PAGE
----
McColo was back online for about 12 hours last weekend following their disconnection a week earlier. The spam-sending botnet that was controlled from servers located at McColo was sent new instructions, and it is reported that a large amount of data was transferred to servers in Russia.
This appears to have been a backup plan that has been prepared earlier; the connection was supplied by TeliaSonera via a third party, and has reportedly been available for use for at least several months. It is very likely that it was brought online during the weekend to avoid a quick disconnection, but fortunately Telia responded very quickly when they were contacted about this issue.
Hostexploit has a very good summary, including an explanation about the way Telia became involved:
Security departments of many carriers, including Telia make thorough checks as to reputation of regular and long term clients. However, bandwidth resales are often temporary and it is assumed the reseller has checked on the reputation. Therefore, the bad guys take advantage of the bandwidth reselling, in this case Giglinx in LA. To add these temporary contracts can also be quite old, and have never been used or used infrequently.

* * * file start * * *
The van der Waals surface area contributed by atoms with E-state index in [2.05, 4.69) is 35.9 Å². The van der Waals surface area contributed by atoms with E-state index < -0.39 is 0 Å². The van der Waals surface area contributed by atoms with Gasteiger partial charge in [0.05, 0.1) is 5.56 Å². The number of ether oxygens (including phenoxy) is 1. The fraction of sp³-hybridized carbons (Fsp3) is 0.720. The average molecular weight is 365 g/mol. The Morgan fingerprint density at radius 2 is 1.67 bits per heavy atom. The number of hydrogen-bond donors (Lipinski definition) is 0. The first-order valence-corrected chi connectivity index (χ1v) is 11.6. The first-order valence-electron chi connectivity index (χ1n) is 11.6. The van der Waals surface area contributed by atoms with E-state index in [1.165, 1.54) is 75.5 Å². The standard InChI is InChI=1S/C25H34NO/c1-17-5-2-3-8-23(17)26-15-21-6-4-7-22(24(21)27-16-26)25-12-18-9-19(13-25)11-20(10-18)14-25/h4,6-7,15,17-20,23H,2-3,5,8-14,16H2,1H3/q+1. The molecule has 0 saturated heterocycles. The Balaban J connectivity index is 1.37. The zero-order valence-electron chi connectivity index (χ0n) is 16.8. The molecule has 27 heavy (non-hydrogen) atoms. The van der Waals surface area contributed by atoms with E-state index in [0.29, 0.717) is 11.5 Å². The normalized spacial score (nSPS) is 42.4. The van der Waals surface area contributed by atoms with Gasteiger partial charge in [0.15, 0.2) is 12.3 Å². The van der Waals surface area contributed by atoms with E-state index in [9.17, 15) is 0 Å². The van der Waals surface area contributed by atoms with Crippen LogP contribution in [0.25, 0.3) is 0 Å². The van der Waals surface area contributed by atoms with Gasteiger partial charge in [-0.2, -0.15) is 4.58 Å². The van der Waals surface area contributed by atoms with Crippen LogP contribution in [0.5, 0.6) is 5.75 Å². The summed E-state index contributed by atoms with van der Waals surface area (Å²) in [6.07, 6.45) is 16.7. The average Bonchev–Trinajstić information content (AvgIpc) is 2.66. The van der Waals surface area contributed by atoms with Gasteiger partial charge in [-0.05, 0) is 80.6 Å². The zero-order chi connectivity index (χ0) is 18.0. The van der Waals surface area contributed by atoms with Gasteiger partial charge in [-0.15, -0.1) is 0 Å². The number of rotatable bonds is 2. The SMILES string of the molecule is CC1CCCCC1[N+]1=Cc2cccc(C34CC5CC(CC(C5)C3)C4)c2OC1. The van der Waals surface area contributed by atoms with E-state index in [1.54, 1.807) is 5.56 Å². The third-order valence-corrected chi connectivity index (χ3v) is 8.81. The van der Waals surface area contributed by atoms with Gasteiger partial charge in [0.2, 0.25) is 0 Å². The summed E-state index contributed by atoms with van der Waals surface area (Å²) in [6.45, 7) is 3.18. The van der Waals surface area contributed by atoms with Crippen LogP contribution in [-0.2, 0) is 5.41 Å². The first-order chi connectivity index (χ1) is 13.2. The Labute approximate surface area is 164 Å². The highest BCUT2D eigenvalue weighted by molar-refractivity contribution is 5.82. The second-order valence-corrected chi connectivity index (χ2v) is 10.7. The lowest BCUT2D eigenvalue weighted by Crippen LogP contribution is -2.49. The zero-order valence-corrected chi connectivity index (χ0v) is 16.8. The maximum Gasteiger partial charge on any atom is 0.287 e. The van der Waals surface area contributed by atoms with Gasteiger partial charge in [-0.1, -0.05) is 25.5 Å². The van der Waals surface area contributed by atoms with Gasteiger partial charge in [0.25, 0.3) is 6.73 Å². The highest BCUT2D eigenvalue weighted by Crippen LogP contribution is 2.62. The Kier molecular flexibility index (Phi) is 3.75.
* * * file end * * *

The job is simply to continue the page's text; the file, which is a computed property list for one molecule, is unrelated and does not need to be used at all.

This un-vetted bandwidth reselling would appear to be an „Achilles heel‟ for many of the larger carriers, allowing cyber criminal groups to get under the radar.
Because they were disconnected so quickly, it is likely that only a small fraction of the botnet has been updated to point to a new command and control server. So far, spam levels remain very low:
Thanks to projects like Hostexploit and the increasing media interest, it is becoming harder to host malware and command and control servers for botnets. Besides temporarily decreasing the amounts of spam that is sent, this also forced cybercriminals to change hosts faster. Hopefully, everyone that has unknowingly provided resources for this will become more aware of the need for securing their systems and actively blocking or preventing malicious traffic from their network. This will eventually make the internet a better place.